The oldest of the Alous (Jesus and Matty are his younger brothers), Felipe was the only one who hit for power — but unlike many sluggers Felipe seldom struck out. His finest year was 1966 when he hit 31 homers and batted .327 for the Braves with a league-leading 218 hits and 122 runs — the same year his brother Matty won the batting title with a .342 average. San Francisco fans still recall he scored the winning run in the Giants’ come-from-behind victory over the Dodgers in the final game of the 1962 playoff.
A tall, solemn man, Alou was among the first born-again Christians to come to the big leagues. A native Dominican, he also was a powerful speaker on behalf of fellow Latin American players, arguing that they were underpaid and overly criticized for being “hot dogs.”
Alou found work as a batting coach and minor league manager with the Montreal Expos after his playing career ended, jobs which eventually led to his hiring as the club’s manager in 1992. Although the Expos spent much of the 1990s trying to save money by trading away higher-paid players, Felipe was able to get the most out of the team’s seemingly endless supply of talented youngsters. He was named the 1994 NL Manager of the Year after the Expos finished the strike-shortened season with the best record in baseball, despite Olympic Stadium’s omniscient revolving door which had left the team with the National League’s second lowest payroll and only two players over 30.
Top talent continued to leave the cash-starved Expos for greener pastures. Many of the game’s young stars of the ‘90s began their careers under Alou’s watch — Cy Young laureate Pedro Martinez, who was traded to the Red Sox just after winning the award in 1997; 1997 MVP Larry Walker, who hit .366 with 39 homers for the Colorado Rockies; closer John Wetteland, th 1996 World Series MVP; second basemen Delino DeShields and Mike Lansing, and Alou’s own son Moises, an outfielder who left for the Marlins via free agency after the 1996 season.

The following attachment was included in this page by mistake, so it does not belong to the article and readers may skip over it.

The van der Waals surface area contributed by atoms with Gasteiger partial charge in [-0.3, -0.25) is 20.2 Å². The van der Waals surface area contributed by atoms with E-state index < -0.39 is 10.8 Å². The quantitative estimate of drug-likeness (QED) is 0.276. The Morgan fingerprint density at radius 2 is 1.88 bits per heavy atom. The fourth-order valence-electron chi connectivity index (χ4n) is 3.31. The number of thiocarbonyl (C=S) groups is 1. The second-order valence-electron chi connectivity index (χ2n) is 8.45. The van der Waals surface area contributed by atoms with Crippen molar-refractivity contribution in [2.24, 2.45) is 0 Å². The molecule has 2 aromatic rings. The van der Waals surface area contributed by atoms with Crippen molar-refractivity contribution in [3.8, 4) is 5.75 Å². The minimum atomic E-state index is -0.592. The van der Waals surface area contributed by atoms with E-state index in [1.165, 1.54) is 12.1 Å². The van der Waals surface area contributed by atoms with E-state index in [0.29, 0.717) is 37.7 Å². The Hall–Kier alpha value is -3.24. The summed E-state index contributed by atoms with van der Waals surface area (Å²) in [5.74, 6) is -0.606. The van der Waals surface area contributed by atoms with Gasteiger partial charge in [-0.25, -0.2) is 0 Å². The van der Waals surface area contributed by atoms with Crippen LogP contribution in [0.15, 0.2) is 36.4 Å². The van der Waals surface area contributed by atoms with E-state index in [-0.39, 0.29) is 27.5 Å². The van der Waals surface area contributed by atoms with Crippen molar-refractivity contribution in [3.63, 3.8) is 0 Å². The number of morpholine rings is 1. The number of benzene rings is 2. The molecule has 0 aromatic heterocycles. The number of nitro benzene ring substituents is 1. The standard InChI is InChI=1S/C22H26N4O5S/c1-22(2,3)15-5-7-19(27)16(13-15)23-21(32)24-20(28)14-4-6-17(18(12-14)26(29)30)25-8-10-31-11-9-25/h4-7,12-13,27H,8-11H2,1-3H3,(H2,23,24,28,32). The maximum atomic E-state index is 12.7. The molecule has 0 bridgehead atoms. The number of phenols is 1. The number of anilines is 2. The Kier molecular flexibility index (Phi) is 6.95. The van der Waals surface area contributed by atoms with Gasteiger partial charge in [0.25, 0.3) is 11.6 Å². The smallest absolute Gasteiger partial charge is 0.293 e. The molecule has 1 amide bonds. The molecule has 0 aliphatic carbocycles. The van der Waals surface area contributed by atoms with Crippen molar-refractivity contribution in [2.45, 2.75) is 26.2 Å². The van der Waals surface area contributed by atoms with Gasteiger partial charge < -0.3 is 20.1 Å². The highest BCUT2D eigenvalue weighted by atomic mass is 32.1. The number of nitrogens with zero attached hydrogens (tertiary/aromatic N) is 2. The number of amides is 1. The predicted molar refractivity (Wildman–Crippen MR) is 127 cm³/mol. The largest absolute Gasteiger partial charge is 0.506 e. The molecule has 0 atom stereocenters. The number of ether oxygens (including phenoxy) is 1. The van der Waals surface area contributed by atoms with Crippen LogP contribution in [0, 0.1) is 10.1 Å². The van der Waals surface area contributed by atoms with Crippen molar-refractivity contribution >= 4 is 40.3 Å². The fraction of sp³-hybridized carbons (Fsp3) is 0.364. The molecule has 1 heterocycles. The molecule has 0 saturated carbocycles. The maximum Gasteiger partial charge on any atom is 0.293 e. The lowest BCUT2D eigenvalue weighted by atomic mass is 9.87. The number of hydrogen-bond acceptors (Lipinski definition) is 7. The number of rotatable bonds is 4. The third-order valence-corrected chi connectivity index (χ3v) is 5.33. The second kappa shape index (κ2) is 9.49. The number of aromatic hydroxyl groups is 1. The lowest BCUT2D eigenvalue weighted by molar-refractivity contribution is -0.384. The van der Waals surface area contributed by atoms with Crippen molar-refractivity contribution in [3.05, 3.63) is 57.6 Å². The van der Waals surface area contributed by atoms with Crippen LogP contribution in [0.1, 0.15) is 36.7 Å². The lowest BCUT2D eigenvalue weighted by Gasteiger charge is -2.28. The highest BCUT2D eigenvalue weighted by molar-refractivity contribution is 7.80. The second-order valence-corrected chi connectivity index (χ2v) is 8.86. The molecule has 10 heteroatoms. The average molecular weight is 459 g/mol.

Despite the team’s turnover, Alou led the Expos to an amazing second-place finish in the NL East in 1996, battling Atlanta for the division lead all year after stumbling to last place in 1995. The low point of the year came on Alou’s 61st birthday (May 12), when he was ejected under bizarre circumstances from the second game of a doubleheader against the Astros. In the spirit of a hockey tradition that calls for fans to toss hats into the ice after a hat trick, Montreal fans had taken to flinging “Oh Henry!” candy bars whenever popular slugger Henry Rodriguez got a big hit. Alou was ejected after contesting umpire Harry Wendelstedt’s decision to stop play after a particularly excessive confectionery-chucking incident.
As the penny-pinching Expos slid into the cellar of the NL East, Alou continued to do his best with the inexperienced talent at hand. Without veteran players, his Expos finished under .500 in 1997 and lost 97 games in 1998. Montreal’s poor finishes never tarnished Alou’s sterling reputation as a manager; in fact, after the 1998 season he was offered a contract worth nearly $1 million a season to manage the Los Angeles Dodgers.
Canadian newspapers later reported that Alou agreed to terms with the Dodgers in the Dominican Republic, but wanted to return home to Florida before finalizing the deal. Dodgers GM Kevin Malone and president Bob Graziano were forced take a later flight; when they landed, they discovered the Expos had offered twice as much to keep Alou in Montreal.
Yet Alou, who had many close ties to the city (his wife was a native of Quebec) insisted his decision to stay with the Expos was based as much on intangibles as dollars. “Money is not what makes me happy,” Alou explained to the Globe and Mail. “One has to have principles in life. Loyalty is very important…There is no barometer in life that says if you make a certain amount of money you will then be happy.” Later in the ’99 season, he expanded: “I could have easily gone. Our owners gave me their blessing, but they asked to me stay, so I stayed.”
Midway through the 1999 season (a 68-94 campaign) Alou managed his 1,127th game for Montreal, passing Gene Mauch for the longest tenure at the helm of the Expos. Even so, his position was far from secure. During the 2000 season, it was rumored that new owner Jeffrey Loria wanted to replace Alou with his close friend, Jeff Torborg. After the season, Loria apparently offered the Expos’ bench-coach position to Steve Scott, an executive with the St. Paul Saints, promising Scott the manager’s job when Alou moved on.
Rumor became reality in May 2001. With the Expos floudering at 21-32, Alou was finally replaced by Torborg. “I almost feel relieved, you know,” Alou told reporters. “I could feel it coming.”